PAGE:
This scene from an Afrikan Market in MALI, vivid and true in its representation, held as its caption: The aim of every artist is to arrest motion, which is life . . . and hold it fixed so that a hundred years later, when a stranger looks at it, it moves again since it is life (William Faulkner). 

Enthralled? I was too! Imagine it in uber-high resolution, taking up the whole corner of a booth! I could almost smell the sweet bananas and hear the marketers proclaim their goodness to us passersby.

From inside the booth, quietly inviting 
us in to behold the outline of his life, hung a large image called The Prophet, taken in India. Every stunning detail of this man's face revealed a life far different from mine and brought me right up into his personal space. 

How could this man’s breath have been captured without interrupting his breathing? Intimate. Welcoming. Soul-stirring. It’s a photograph, yet I imagined he might be reading the stories of my own heart. Impossible, I know. But it turned me to the Spirit of the Living God.

This group of young boys gathers around The Storyteller in Kashi, China.

Can you contain the smile that breaks out when you gaze upon these wonders? Words can hardly express the joy that spreads across my face. Wonder. An appreciation for the story. 

Emerson Matabele engaged me with his visual storytelling. So real. So personal. So graceful. May it be that I would offer such care for the hearts of the people I encounter.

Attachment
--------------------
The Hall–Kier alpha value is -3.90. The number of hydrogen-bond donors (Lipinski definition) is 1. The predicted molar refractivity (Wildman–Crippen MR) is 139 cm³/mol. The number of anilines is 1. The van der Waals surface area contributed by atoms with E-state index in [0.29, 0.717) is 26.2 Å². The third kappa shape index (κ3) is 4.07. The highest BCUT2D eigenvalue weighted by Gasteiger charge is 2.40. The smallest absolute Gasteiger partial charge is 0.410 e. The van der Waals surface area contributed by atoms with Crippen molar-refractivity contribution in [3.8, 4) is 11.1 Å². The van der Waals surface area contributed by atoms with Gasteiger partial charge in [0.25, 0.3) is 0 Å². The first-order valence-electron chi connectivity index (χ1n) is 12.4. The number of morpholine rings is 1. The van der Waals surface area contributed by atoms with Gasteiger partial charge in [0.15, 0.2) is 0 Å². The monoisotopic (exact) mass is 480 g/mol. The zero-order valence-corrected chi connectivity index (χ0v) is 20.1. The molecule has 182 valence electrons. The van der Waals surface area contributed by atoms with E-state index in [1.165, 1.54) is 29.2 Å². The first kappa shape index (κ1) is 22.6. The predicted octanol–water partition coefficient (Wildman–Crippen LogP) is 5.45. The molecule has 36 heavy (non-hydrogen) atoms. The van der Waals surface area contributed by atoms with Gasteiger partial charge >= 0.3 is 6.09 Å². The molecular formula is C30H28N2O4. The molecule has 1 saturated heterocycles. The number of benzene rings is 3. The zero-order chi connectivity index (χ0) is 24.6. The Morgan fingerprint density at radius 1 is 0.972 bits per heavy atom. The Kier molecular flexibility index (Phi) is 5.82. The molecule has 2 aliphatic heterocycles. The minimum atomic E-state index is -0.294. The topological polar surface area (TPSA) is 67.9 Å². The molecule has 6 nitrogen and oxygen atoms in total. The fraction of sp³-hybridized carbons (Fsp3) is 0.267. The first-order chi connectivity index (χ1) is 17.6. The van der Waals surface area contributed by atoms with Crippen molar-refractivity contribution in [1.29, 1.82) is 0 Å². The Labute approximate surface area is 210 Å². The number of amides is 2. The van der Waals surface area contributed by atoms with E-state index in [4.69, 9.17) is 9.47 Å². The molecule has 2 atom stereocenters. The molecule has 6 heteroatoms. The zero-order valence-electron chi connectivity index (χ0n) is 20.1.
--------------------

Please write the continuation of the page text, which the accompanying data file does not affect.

What a rich, rich day. Filled with laughter, refreshment, the warmth and glow of the sun, expressions of beauty in art, and the stories we shared as we reveled in the life and breath of God's creation. 

Let everything that has breath praise the LORD. Psalm 150:6

Wednesday, February 11, 2009

Pluto's Demotion

In his recent FaceBook status, a friend shared that he had just heard about Pluto, adding "that's messed up, right?" 

Some astronomical committee meets to discuss the condition of the stratosphere, and without warning, a planet long known to be a part of our solar system loses clout. Its voice drowned out by the drone of human opinion, poor Pluto is stripped from its planetary position and the identity that has set it apart for decades. Now, devalued and without distinction, the planet formerly known as Pluto simply goes by the number 134340.

Yes, Chad, it's messed up. But it's not the end.